Howard Marks, drug smuggler with links to Pablo Escobar and IRA, dies aged 70
Howard Marks, who has died of cancer aged 70, was probably the world's most celebrated drugs smuggler, a badge he wore in later life with unconcealed pride.
Marks liked to cultivate the image of a hippie adventurer injecting some pizzazz into the pedestrian lives of his clientele. He was, in fact, a highly intelligent operator who, in the process of becoming one of the world's biggest cannabis smugglers, was (briefly, and not very successfully) a spy for MI6.
He is said to have had 43 aliases and 25 companies trading worldwide. He had business links with the American Mafia, the Colombian trafficker Pablo Escobar and with the IRA.
Marks claimed Irish heritage - his great, great grandfather was Patrick McCarthy from Cork, who later shortened his name to Marks when he moved to live and work in England.
In 1988, Marks was arrested by the American Drug Enforcement Agency (DEA) and sentenced to 25 years in jail. Granted parole after seven years for "exemplary behaviour", he returned to his native South Wales, in 1996 publishing an autobiography, 'Mr Nice' (one of his aliases was "Donald Nice"), which became a bestseller.
Dennis Howard Marks was born at the village of Kenfig Hill in Glamorganshire on August 13, 1945.
Later, his headmaster at Garw Grammar School, near Bridgend, recommended that he sit the exam for Oxford. He was accepted by Balliol College, where he read physics and smoked his first spliff.
Emerging from Oxford with a Second, he thought he would become a physics teacher and enrolled on a Postgraduate Certificate in Education at London University before changing his mind and returning to Oxford to take a Diploma in the History and Philosophy of Science.
His diploma secured, Marks briefly toyed with a BPhil at Sussex University, but he was already dealing in cannabis.
"I started wholesaling in London, shifting about 100 kilos a week, which was quite a significant amount in those days - but if you're a wholesaler you come into contact with a lot of smugglers and from there I became a smuggler myself."
His first marriage broke down, but he was soon earning thousands of pounds a month, driving dope across European borders or into England.
Before long, he had persuaded a freelance member of the IRA named James McCann to help him import drugs into Shannon Airport from Kabul. Marks then transported them via ferry to Britain, where they were sold.
By 1972 he was making around £50,000 for each shipment but the following year, he claimed, he was recruited to work for MI6.
Aware that Marks was a drugs smuggler and that he was in contact with a member of the IRA, MI6 asked him to get information.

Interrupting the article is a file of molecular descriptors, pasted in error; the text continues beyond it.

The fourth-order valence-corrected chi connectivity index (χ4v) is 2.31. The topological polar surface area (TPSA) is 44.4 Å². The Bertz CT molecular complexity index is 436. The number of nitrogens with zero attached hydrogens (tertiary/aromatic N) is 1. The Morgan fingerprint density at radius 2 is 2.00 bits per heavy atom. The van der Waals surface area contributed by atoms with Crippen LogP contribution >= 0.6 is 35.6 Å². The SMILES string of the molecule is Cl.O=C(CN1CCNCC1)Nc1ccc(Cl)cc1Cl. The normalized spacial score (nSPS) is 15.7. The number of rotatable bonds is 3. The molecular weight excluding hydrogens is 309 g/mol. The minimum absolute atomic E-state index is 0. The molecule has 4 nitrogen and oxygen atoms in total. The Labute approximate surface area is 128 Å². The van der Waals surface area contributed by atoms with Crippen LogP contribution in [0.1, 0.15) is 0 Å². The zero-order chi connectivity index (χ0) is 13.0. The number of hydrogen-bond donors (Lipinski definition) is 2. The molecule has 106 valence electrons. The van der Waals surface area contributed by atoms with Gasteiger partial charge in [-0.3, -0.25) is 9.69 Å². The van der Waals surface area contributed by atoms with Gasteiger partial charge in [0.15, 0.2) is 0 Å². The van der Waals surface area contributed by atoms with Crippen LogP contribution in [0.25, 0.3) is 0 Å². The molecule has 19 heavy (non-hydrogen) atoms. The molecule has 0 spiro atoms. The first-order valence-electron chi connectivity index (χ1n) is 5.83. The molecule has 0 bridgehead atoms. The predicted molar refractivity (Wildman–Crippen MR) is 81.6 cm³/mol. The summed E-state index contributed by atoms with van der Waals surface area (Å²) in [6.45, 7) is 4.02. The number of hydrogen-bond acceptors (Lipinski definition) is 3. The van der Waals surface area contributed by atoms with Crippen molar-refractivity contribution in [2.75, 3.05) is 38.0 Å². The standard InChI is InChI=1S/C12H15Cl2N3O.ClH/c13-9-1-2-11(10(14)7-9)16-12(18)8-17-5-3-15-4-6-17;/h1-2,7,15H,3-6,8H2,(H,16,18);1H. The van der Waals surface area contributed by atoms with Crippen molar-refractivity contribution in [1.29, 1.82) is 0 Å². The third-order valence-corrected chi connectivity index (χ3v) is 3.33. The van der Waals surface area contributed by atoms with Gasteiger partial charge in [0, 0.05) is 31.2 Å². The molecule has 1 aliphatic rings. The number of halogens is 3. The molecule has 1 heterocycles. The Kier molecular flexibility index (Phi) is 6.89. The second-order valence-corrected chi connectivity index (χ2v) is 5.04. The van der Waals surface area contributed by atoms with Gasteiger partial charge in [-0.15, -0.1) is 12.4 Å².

Instead - claiming that he was concerned the IRA would execute McCann if MI6 passed on intelligence about his drugs shipments - Marks tipped off his Irish contact and MI6 soon terminated the relationship.
Meanwhile, Marks opened a Swiss bank account. Large quantities of hashish were moved into Europe and America in the equipment of touring rock bands.
In late 1973, he was arrested in Amsterdam and sent to Britain, then charged under the Misuse of Drugs Act. He skipped bail, grew a moustache and travelled to Italy on a false passport, where he lived for several months in a motor home.
In 1974, he returned incognito to Britain, where he resumed his smuggling activities, airfreighting dope from Nepal to the Mafia in New York.
In 1978, he became 'Donald Nice' and late that year arranged for a ton of hashish to be smuggled by boat on to an island in the west of Scotland. The following year, he imported a further 15 tons through Scotland. He moved into a £500-a-week flat in Knightsbridge and ate caviar omelettes for breakfast.
In 1980, Marks was arrested by British customs officers and charged with dealing. At his trial, Marks pleaded not guilty, claiming that he was an agent for MI6 (which he no longer was). He was acquitted, but found guilty of using false passports and sentenced to two years in jail.
By the mid-1980s, he had settled in Majorca, from where he continued his smuggling operations. It is said that at one stage he controlled 10pc of the world's cannabis trade.
In 1988, he was arrested in Majorca and extradited to the United States, where he was sentenced to 25 years and sent to the Terre Haute Penitentiary in Indiana.
Having occupied his time reading novels, practising yoga and playing tennis, he was released in 1995.
In his new role as master ex-smuggler, Marks campaigned for the legalisation of cannabis, standing for Parliament on the issue in 1997.
Marks regularly appeared on radio; opened a tapas bar in Leeds; became a regular on the speaking engagement circuit; and wrote for newspapers. A biopic, 'Mr Nice', with Rhys Ifans as Marks, was released in 2010.
Howard Marks claimed that most of the money he had made from dealing had been confiscated or absorbed by legal fees. He insisted he had never dealt in hard drugs or been party to violence.
"I'm just an old hippy," he suggested. "I like to get stoned and look at sunsets."